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11 شهریور 1393 ساعت 13:35
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"Hot cross bun" sign is  چاپ   ایمیل

"Hot cross bun" sign is a valuable MRI finding in multiple system atrophy

M.A. ARAMI

CONSULTANT NEUROLOGIST**, ** Department of Neurology , Milad Hospital, Tehran, Iran.

Y. KHOLGHI

CONSULTANT NEUROLOGY*, *Department of Neurology , Loghman Hospital, Shahid Beheshti University of Medicine, Tehran, Iran

Abstract:

Multiple system atrophy (MSA) is a degenerative disorder of central nervous system. A definite diagnosis is only possible at necropsy when cell loss and gliosis as well as glial cytoplasmic inclusions are found in pathologic examination. Clinically, diagnosis of MSA especially in early stages is often difficult and differentiation from idiopathic Parkinson's disease may results a high rate of misdiagnosis. Here we report two cases of multiple system atrophy in which we found a valuable neuroimaging sign, “hot cross bun”.

Introduction:

Multiple system atrophy (MSA) is a term suggested by Graham and Oppenheimer in1969 as a description of a group of patients with a disorder of unknown cause affecting extrapyramidal, pyramidal, cerebellar and autonomic pathways. MSA included the disorders were called Striatonigral Degeneration, Olivopontocerebellar atrophy (OPCA), and the Shy-Dragger syndrome. The clinical syndrome can include various combinations of symptoms of autonomic dysfunction as well as additional symptoms such as rigidity, tremor and loss of associated movements. It usually develops over five years.

Brain MRI often shows abnormalities of the basal ganglia or brain stem which help to differentiate between multiple system atrophy and idiopathic Parkinson's disease. (1, 2, 3) Hypointensity of the putamen, especially in the posterior and lateral part, which equals or exceeds that of the globus pallidus on T2 weighted images on MRI, was first described in atypical and poorly levodopa responsive parkinsonism.(4) However considerable overlap has been reported between individual patients with multiple system atrophy, idiopathic Parkinson's disease, and control patients.(5)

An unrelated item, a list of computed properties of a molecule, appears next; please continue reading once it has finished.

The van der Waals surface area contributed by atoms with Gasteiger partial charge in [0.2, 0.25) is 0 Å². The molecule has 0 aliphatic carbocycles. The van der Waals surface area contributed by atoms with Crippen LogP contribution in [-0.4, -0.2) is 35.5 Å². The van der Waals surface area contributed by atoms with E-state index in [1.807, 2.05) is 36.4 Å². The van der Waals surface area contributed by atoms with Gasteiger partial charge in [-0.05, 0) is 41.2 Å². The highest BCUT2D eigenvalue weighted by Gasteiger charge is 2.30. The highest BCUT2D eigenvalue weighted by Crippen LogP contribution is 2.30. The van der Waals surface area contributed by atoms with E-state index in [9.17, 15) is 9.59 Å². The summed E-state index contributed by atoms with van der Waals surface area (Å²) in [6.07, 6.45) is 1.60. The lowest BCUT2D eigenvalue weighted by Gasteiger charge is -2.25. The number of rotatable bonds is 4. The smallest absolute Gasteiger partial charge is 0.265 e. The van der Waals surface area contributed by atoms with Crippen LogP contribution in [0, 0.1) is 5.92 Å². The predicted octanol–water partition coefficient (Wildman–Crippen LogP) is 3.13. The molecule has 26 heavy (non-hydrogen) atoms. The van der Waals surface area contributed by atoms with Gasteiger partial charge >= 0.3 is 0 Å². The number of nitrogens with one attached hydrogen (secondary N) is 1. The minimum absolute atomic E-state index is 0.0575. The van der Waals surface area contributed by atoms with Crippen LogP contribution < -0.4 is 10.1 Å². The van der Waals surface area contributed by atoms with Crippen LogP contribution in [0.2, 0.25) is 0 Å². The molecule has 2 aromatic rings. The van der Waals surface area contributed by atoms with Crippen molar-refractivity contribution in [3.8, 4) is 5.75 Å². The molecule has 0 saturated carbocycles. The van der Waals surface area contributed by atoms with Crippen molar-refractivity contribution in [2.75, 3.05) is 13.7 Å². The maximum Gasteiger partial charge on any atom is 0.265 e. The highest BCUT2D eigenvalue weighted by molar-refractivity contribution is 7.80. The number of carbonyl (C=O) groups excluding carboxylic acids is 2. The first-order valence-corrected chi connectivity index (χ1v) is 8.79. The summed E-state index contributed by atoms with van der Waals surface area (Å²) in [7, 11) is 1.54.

Here we report two cases having features of degeneration of cerebellar, extrapyramidal, pyramidal, and autonomic nervous systems which initially presented as urinary dysfunction and Parkinsonism.

Presentation of Cases:

Case 1

A 53-year-old man was evaluated in our neurology clinic because of difficulty in walking (progressive recurrent falling with unsteady gait) and symptoms of orthostatic hypotension. The patient had been well until 5 years earlier; when he began to fall occasionally (This was not vertigo or seizure activity). He also had constipation and urinary symptoms as frequency and incontinence in early stage of disease. He had mild tremor in both hands that subside 1-2 years later.

During the past 3 years, the falls and occasional episodes of urinary incontinence became more frequent. He has suffered erectile dysfunction (impotency) since1-2 years ago and was referred to a clinic at this hospital that specializes in Parkinson's disease and movement disorders.

There was no history of hypertension, diabetes, stroke-like episodes, headache, and trauma, infections of the central nervous system, exposure to neurotoxic agents and use of drugs with nervous system side effects.

The general physical examination revealed no abnormalities except orthostatic hypotension (orthostatic fall in blood pressure by >30 mm Hg systolic). Neurological examination revealed an alert, oriented, attentive man. He had mild hypophonia, mild-to-moderate dysarthria but without paraphasic errors. The patient's cranial-nerve functions were intact. The eye movements were full. There was no nystagmus. His face had a masking expression and a reduced blinking rate. The tone was increased in all limbs ( plus cogwheel rigidity). There were bilateral cerebellar signs as evidenced by abnormal finger to nose test, knee heel test, dysdiadokokinesia and cerebellar type of speech.